hypnosec writes "TeamGhostShell, a team linked with the infamous group Anonymous, is claiming that they have hacked some major U.S. institutions, including major banking institutions and accounts of politicians, and has posted those details online. The dumps, comprised of millions of accounts, have been let loose on the web by the hacking collective. The motivation behind the hack, the group claims, is to protest against banks, politicians and the hackers who have been captured by law enforcement agencies."
First time accepted submitter ternarybit writes "By 'Linux professional,' I mean anyone in a paid IT position who uses or administers Linux systems on a daily basis. Over the past five years, I've developed an affection for Linux, and use it every day as a freelance IT consultant. I've built a breadth of somewhat intermediate skills, using several distros for everything from everyday desktop use, to building servers from scratch, to performing data recovery. I'm interested in taking my skills to the next level — and making a career out of it — but I'm not sure how best to appeal to prospective employers, or even what to specialize in (I refuse to believe the only option is 'sysadmin,' though I'm certainly not opposed to that). Specifically, I'm interested in what practical steps I can take to build meaningful skills that an employer can verify, and will find valuable. So, what do you do, and how did you get there? How did you conquer the catch-22 of needing experience to get the position that gives you the experience to get the position? Did you get certified, devour books and manpages, apprentice under an expert, some combination of the above, or something else entirely?"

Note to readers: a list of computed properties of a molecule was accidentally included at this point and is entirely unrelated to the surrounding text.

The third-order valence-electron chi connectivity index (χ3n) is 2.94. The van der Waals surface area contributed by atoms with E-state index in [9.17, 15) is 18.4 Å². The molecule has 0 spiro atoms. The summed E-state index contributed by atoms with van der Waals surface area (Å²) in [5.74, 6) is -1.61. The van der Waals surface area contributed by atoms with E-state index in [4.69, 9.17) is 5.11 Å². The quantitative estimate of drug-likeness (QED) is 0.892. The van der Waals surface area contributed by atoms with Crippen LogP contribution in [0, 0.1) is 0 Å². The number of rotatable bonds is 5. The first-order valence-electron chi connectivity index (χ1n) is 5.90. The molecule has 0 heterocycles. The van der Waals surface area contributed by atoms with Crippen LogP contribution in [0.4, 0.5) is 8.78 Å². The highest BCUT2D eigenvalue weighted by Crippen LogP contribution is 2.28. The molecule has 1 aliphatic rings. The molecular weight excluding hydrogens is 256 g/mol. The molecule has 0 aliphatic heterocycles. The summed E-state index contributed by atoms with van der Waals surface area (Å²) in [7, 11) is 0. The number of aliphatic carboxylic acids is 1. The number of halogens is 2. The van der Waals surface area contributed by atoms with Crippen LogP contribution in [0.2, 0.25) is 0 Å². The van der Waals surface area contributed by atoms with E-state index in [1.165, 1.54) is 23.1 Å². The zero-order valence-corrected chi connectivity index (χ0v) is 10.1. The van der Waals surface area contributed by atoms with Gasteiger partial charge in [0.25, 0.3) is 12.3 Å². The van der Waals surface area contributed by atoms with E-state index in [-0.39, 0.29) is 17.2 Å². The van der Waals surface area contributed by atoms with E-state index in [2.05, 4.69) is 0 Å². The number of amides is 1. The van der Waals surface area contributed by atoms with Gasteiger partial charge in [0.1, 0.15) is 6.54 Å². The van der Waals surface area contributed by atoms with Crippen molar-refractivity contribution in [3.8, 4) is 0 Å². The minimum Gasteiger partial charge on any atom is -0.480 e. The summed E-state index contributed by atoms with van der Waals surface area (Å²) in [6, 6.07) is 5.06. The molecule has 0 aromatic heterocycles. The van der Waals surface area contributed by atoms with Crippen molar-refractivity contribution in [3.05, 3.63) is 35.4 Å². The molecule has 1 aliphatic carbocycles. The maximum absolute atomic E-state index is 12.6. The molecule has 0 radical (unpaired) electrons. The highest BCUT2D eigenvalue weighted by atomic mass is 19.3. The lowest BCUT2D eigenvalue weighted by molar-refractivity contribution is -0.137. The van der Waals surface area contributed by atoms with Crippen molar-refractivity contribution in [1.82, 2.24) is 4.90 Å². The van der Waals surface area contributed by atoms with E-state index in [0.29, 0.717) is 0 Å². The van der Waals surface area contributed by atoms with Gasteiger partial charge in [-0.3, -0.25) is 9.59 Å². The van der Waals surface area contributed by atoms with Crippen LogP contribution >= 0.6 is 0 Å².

Cory Doctorow has posted the content of his talk delivered at Google this month on what he calls the coming civil war over general purpose computing. He neatly crystallizes the problem with certain types of (widely called-for) regulation of devices and the software they run — and they all run software. The ability to stop a general purpose computer from doing nearly anything (running code without permission from the mothership, or requiring an authorities-only engine kill switch, or preventing a car from speeding away), he says boils down to a demand: "Make me a general-purpose computer that runs all programs except for one program that freaks me out." "But there's a problem. We don't know how to make a computer that can run all the programs we can compile except for whichever one pisses off a regulator, or disrupts a business model, or abets a criminal. The closest approximation we have for such a device is a computer with spyware on it— a computer that, if you do the wrong thing, can intercede and say, 'I can't let you do that, Dave.'"